TUSKEGEE, Alabama (STPNS) -- Three days before the city streets of Tuskegee filled with college pride and game day life as the homecoming parade came through on Saturday, a different parade eased through downtown, virtually unnoticed.

The Segrest Law Center got up and walked away--figuratively, of course.

It was the end of several months of labor and anxiety, perpetually mixed with the key elements in the preservation for the center-- hope and charity. It was exciting for some, relieving for others and above all, thoroughly interesting to watch.



I.L. Davis Housemovers, Inc., brought approximately 20 men for the move, most fearlessly adept to what they were doing. The company had spent days lifting the house and sliding it onto a semi trailer to wait for the 9 a.m. scheduled move on Wednesday, Nov. 8.

Utilities Board of Tuskegee was there with trucks to move wires hanging over the street and the Tuskegee Police Department blocked off the route and negotiated detours, Interim Police Chief Lester Patrick himself was directing traffic on North Main Street in a tan two-piece suit.

At 9:30 the truck--with house in tow--lumbered out of its resting place and onto Northside Street. From there, it turned north on Maple Street and then west on Spring Street to get to and empty North Main Street.

But it wasn?t as easy as it sounds. The I.L. Davis crew posted two men atop the house to ride with it down the road and ensure wires passed smoothly over the top. UBT was there for the same reason. In all, getting from Northside to North Main Street took almost a half hour. Tuskegee?s streets aren?t exactly designed to accommodate traveling houses.

And that was what brought the crowd. People poked their heads out their doors to watch a decrepit piece of history lurch down the road and others walked with it, either to the front or sides of the truck, snapping photographs, pointing at the makeshift parade float and exclaiming, ?That?s something you don?t see everyday.?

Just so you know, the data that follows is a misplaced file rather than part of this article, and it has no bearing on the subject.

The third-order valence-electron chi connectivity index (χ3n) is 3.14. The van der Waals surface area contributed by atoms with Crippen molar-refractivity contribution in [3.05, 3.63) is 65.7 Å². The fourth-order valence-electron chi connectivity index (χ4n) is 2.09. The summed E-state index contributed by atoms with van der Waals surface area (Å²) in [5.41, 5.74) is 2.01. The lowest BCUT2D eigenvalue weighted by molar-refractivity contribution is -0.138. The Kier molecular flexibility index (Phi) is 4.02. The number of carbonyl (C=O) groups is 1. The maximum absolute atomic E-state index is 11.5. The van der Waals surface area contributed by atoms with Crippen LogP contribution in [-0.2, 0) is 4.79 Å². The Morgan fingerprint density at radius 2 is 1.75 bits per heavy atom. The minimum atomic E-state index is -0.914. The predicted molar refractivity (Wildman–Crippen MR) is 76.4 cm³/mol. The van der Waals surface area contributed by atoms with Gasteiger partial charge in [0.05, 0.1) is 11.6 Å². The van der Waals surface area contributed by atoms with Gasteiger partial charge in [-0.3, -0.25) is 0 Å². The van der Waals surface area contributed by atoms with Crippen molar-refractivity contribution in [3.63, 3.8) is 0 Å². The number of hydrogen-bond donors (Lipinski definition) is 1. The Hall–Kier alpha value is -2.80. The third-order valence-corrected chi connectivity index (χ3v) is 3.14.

Eventually, the Segrest Center came to rest in the empty lot next to the Johnston-Curtwright House on the corner of Highway 126 and North Main Street, across from Burger King. The only damage from the move was when an arm of the semi trailer clipped a U.S. Highway 81 sign as the building was being baked into the lot.

In many ways, the move was just like the process to get the building moved--slow and deliberate, with a handful of snags that only lengthened the trip. The lot was supposed to be empty more than three months ago, but hang-ups in finding the funding only lengthened the process for the collaborating organizations that wanted to see Segrest preserved. Thankfully, the patient and understanding owner of the building put her own desires aside and gave all she could to see this thing through.

The Tuskegee Main Street Foundation and the Alabama Historical Commission (AHC), as well as the people of this state, are indebted to Mrs. Ala Whitehead.

The Segrest building, built around 1840, was the oldest structure on the Tuskegee Square, and one of the last of its kind. It?s part of what historians call ?lawyers? row,? a term used to describe the chains of law offices constructed around antebellum courthouses. As of now, no more than a dozen exist in the state, according to Bob Gamble, the senior historian at the AHC. Although it looks like it would be better off in the city dump, Macon County would lose one more piece of itself if it were.